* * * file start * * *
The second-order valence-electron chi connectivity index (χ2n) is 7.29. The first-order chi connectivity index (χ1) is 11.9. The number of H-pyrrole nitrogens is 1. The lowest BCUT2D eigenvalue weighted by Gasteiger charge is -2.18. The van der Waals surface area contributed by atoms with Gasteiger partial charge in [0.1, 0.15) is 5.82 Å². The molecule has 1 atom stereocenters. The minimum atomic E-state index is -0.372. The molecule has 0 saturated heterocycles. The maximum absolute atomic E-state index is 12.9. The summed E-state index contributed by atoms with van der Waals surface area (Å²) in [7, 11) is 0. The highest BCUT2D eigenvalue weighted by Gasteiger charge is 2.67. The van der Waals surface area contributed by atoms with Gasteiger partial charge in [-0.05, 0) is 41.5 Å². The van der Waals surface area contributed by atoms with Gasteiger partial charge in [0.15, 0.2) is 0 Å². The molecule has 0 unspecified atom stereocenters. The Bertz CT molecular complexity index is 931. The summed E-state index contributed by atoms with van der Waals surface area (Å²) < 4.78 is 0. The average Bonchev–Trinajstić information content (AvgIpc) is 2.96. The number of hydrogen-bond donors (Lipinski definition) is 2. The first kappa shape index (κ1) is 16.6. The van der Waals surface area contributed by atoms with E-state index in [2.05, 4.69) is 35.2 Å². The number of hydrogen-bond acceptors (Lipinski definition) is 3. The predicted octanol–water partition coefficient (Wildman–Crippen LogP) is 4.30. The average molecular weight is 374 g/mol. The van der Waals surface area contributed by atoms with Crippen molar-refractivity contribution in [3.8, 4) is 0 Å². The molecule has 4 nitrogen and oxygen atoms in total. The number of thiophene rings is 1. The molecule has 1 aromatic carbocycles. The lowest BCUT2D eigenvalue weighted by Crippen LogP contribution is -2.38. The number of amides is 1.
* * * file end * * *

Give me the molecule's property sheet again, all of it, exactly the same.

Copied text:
The second-order valence-electron chi connectivity index (χ2n) is 7.29. The first-order chi connectivity index (χ1) is 11.9. The number of H-pyrrole nitrogens is 1. The lowest BCUT2D eigenvalue weighted by Gasteiger charge is -2.18. The van der Waals surface area contributed by atoms with Gasteiger partial charge in [0.1, 0.15) is 5.82 Å². The molecule has 1 atom stereocenters. The minimum atomic E-state index is -0.372. The molecule has 0 saturated heterocycles. The maximum absolute atomic E-state index is 12.9. The summed E-state index contributed by atoms with van der Waals surface area (Å²) in [7, 11) is 0. The highest BCUT2D eigenvalue weighted by Gasteiger charge is 2.67. The van der Waals surface area contributed by atoms with Gasteiger partial charge in [-0.05, 0) is 41.5 Å². The van der Waals surface area contributed by atoms with Gasteiger partial charge in [0.15, 0.2) is 0 Å². The molecule has 0 unspecified atom stereocenters. The Bertz CT molecular complexity index is 931. The summed E-state index contributed by atoms with van der Waals surface area (Å²) < 4.78 is 0. The average Bonchev–Trinajstić information content (AvgIpc) is 2.96. The number of hydrogen-bond donors (Lipinski definition) is 2. The first kappa shape index (κ1) is 16.6. The van der Waals surface area contributed by atoms with E-state index in [2.05, 4.69) is 35.2 Å². The number of hydrogen-bond acceptors (Lipinski definition) is 3. The predicted octanol–water partition coefficient (Wildman–Crippen LogP) is 4.30. The average molecular weight is 374 g/mol. The van der Waals surface area contributed by atoms with Crippen molar-refractivity contribution in [3.8, 4) is 0 Å². The molecule has 4 nitrogen and oxygen atoms in total. The number of thiophene rings is 1. The molecule has 1 aromatic carbocycles. The lowest BCUT2D eigenvalue weighted by Crippen LogP contribution is -2.38. The number of amides is 1.